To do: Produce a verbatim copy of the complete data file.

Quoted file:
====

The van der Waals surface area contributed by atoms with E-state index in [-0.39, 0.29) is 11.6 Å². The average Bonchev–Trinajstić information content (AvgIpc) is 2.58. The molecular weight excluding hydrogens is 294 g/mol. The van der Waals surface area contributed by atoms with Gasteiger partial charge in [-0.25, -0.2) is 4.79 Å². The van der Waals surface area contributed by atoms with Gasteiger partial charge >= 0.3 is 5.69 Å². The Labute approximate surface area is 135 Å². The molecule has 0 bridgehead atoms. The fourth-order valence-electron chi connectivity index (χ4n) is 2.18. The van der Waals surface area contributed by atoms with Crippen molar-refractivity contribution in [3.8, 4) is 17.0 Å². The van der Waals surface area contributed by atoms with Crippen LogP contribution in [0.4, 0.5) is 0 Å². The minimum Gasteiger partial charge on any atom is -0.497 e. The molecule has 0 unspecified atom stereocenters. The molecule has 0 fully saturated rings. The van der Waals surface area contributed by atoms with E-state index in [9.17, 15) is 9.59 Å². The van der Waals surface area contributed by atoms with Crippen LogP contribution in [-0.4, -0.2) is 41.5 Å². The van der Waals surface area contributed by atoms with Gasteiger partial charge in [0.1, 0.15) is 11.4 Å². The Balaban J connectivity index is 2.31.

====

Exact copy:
The van der Waals surface area contributed by atoms with E-state index in [-0.39, 0.29) is 11.6 Å². The average Bonchev–Trinajstić information content (AvgIpc) is 2.58. The molecular weight excluding hydrogens is 294 g/mol. The van der Waals surface area contributed by atoms with Gasteiger partial charge in [-0.25, -0.2) is 4.79 Å². The van der Waals surface area contributed by atoms with Gasteiger partial charge >= 0.3 is 5.69 Å². The Labute approximate surface area is 135 Å². The molecule has 0 bridgehead atoms. The fourth-order valence-electron chi connectivity index (χ4n) is 2.18. The van der Waals surface area contributed by atoms with Crippen molar-refractivity contribution in [3.8, 4) is 17.0 Å². The van der Waals surface area contributed by atoms with Crippen LogP contribution in [0.4, 0.5) is 0 Å². The minimum Gasteiger partial charge on any atom is -0.497 e. The molecule has 0 unspecified atom stereocenters. The molecule has 0 fully saturated rings. The van der Waals surface area contributed by atoms with E-state index in [9.17, 15) is 9.59 Å². The van der Waals surface area contributed by atoms with Crippen LogP contribution in [-0.4, -0.2) is 41.5 Å². The van der Waals surface area contributed by atoms with Gasteiger partial charge in [0.1, 0.15) is 11.4 Å². The Balaban J connectivity index is 2.31.